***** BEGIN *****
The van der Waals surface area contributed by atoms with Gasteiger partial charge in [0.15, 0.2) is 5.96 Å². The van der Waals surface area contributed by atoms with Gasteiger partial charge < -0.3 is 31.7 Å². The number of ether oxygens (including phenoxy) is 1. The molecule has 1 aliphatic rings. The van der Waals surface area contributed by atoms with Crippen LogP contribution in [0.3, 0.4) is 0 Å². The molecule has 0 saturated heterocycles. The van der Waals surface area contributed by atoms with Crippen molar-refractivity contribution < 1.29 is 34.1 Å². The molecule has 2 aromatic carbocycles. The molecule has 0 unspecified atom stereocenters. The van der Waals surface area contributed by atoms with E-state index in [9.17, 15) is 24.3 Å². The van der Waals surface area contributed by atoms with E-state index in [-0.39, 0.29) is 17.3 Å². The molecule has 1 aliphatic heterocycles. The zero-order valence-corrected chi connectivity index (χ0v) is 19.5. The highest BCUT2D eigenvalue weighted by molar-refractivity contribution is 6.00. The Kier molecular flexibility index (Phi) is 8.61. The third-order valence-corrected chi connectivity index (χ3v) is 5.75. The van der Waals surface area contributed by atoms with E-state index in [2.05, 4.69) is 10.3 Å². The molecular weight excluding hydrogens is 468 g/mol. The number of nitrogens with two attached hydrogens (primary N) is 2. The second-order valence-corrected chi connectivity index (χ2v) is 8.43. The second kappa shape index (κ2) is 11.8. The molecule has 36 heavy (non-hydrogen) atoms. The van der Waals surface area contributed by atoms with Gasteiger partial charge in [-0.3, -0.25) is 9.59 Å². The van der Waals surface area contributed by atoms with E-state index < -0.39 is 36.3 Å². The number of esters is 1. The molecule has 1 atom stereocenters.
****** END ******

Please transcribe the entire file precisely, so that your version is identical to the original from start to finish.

The van der Waals surface area contributed by atoms with Gasteiger partial charge in [0.15, 0.2) is 5.96 Å². The van der Waals surface area contributed by atoms with Gasteiger partial charge < -0.3 is 31.7 Å². The number of ether oxygens (including phenoxy) is 1. The molecule has 1 aliphatic rings. The van der Waals surface area contributed by atoms with Crippen LogP contribution in [0.3, 0.4) is 0 Å². The molecule has 0 saturated heterocycles. The van der Waals surface area contributed by atoms with Crippen molar-refractivity contribution < 1.29 is 34.1 Å². The molecule has 2 aromatic carbocycles. The molecule has 0 unspecified atom stereocenters. The van der Waals surface area contributed by atoms with E-state index in [9.17, 15) is 24.3 Å². The van der Waals surface area contributed by atoms with E-state index in [-0.39, 0.29) is 17.3 Å². The molecule has 1 aliphatic heterocycles. The zero-order valence-corrected chi connectivity index (χ0v) is 19.5. The highest BCUT2D eigenvalue weighted by molar-refractivity contribution is 6.00. The Kier molecular flexibility index (Phi) is 8.61. The third-order valence-corrected chi connectivity index (χ3v) is 5.75. The van der Waals surface area contributed by atoms with E-state index in [2.05, 4.69) is 10.3 Å². The molecular weight excluding hydrogens is 468 g/mol. The number of nitrogens with two attached hydrogens (primary N) is 2. The second-order valence-corrected chi connectivity index (χ2v) is 8.43. The second kappa shape index (κ2) is 11.8. The molecule has 36 heavy (non-hydrogen) atoms. The van der Waals surface area contributed by atoms with Gasteiger partial charge in [-0.3, -0.25) is 9.59 Å². The van der Waals surface area contributed by atoms with E-state index < -0.39 is 36.3 Å². The number of esters is 1. The molecule has 1 atom stereocenters.